Getting Ultra-Sustainability to Be as Big and American as Burgers

I'm sitting in front of a gorgeous cheeseburger. This thing looks picture perfect pretty, almost too good to eat. It's a vision right out of a culinary magazine. I'm starving yet I take a moment to strategize how this concoction of 100% grass-fed organic beef grilled and topped with artisan cheese, field greens, wild mushrooms and onions will be devoured. I decide that it is best not to overthink how to eat my lunch, after all this is only a cheeseburger.

I cut the burger in half. It looks better cut down the middle with the hot juice of the "sustainable" beef sizzling out from its core. I don't know what the bun is made of, however it has fresh herbs affixed to its glowing golden top. I take a bite. The burger is awesome. My taste buds are giving each other high-five's. I'm in a state of euphoric bliss as my conscious and subconscious momentarily collide with mutual agreement that the lunch selection was a great choice.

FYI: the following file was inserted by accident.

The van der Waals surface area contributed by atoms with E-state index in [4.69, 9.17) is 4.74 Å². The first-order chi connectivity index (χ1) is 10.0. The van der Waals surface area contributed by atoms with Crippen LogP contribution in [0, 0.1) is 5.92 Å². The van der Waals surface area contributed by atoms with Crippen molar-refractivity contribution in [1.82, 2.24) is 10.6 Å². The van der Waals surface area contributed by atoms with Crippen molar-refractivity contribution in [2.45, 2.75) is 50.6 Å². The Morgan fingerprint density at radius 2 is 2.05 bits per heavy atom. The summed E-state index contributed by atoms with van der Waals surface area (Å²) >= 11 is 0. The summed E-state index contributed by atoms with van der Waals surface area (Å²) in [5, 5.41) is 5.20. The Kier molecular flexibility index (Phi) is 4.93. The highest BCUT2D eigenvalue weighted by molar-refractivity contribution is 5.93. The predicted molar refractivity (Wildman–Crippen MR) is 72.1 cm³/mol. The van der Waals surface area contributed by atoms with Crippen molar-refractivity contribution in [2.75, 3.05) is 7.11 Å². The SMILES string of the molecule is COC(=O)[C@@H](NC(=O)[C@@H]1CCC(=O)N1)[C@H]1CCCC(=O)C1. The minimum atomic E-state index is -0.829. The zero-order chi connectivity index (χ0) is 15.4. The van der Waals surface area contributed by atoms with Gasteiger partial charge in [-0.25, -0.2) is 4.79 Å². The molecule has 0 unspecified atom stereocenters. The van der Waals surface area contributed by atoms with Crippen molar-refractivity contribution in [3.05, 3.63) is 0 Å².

While my lunch was derived from 100% certified grass-fed organic beef, locally harvested ingredients, and consumed at a restaurant that touts their selection of sustainably derived foods, eating hamburgers is not be the healthiest choice on the menu. I briefly consider the calories, fat content, and portion size of the burger. However, I rationalize the meal as both lunch and dinner, although I know that my justification of the burger will be challenged later in the evening at dinner time.

American's have a love affair with food. It is as prolific as our love of cars and sports. And like cars and sports, food is a frontier where ultra-excess always take precedent over basic needs. Food is fuel for the human body, plain and simple. But we all know we eat first with our eyes and then our mouths and bellies. What looks good to the eye must taste good and sit well in our stomach. But that logic is flawed and perhaps one of the greatest illusions that keeps chefs busy, restaurants open and American's happily fed. This illusion also packs on unhealthy pounds for millions of American's contributing to obesity, heart disease, and other health ailments.